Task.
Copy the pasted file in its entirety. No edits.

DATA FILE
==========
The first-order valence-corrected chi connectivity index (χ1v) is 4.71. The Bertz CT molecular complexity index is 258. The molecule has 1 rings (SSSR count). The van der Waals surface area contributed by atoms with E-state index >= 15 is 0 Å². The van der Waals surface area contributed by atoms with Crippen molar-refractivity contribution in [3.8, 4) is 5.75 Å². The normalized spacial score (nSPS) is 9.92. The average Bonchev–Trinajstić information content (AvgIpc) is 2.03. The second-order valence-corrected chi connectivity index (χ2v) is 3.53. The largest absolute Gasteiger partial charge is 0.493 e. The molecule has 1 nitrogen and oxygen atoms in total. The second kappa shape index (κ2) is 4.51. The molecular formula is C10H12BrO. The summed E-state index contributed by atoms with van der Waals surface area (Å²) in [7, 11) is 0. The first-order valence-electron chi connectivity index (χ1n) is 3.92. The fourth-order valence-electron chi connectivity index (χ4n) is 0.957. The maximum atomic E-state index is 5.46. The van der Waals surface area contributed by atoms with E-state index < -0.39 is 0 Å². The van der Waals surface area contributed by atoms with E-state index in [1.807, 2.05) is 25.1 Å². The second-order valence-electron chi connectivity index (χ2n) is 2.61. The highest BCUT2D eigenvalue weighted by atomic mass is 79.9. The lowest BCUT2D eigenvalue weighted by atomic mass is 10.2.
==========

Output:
The first-order valence-corrected chi connectivity index (χ1v) is 4.71. The Bertz CT molecular complexity index is 258. The molecule has 1 rings (SSSR count). The van der Waals surface area contributed by atoms with E-state index >= 15 is 0 Å². The van der Waals surface area contributed by atoms with Crippen molar-refractivity contribution in [3.8, 4) is 5.75 Å². The normalized spacial score (nSPS) is 9.92. The average Bonchev–Trinajstić information content (AvgIpc) is 2.03. The second-order valence-corrected chi connectivity index (χ2v) is 3.53. The largest absolute Gasteiger partial charge is 0.493 e. The molecule has 1 nitrogen and oxygen atoms in total. The second kappa shape index (κ2) is 4.51. The molecular formula is C10H12BrO. The summed E-state index contributed by atoms with van der Waals surface area (Å²) in [7, 11) is 0. The first-order valence-electron chi connectivity index (χ1n) is 3.92. The fourth-order valence-electron chi connectivity index (χ4n) is 0.957. The maximum atomic E-state index is 5.46. The van der Waals surface area contributed by atoms with E-state index < -0.39 is 0 Å². The van der Waals surface area contributed by atoms with E-state index in [1.807, 2.05) is 25.1 Å². The second-order valence-electron chi connectivity index (χ2n) is 2.61. The highest BCUT2D eigenvalue weighted by atomic mass is 79.9. The lowest BCUT2D eigenvalue weighted by atomic mass is 10.2.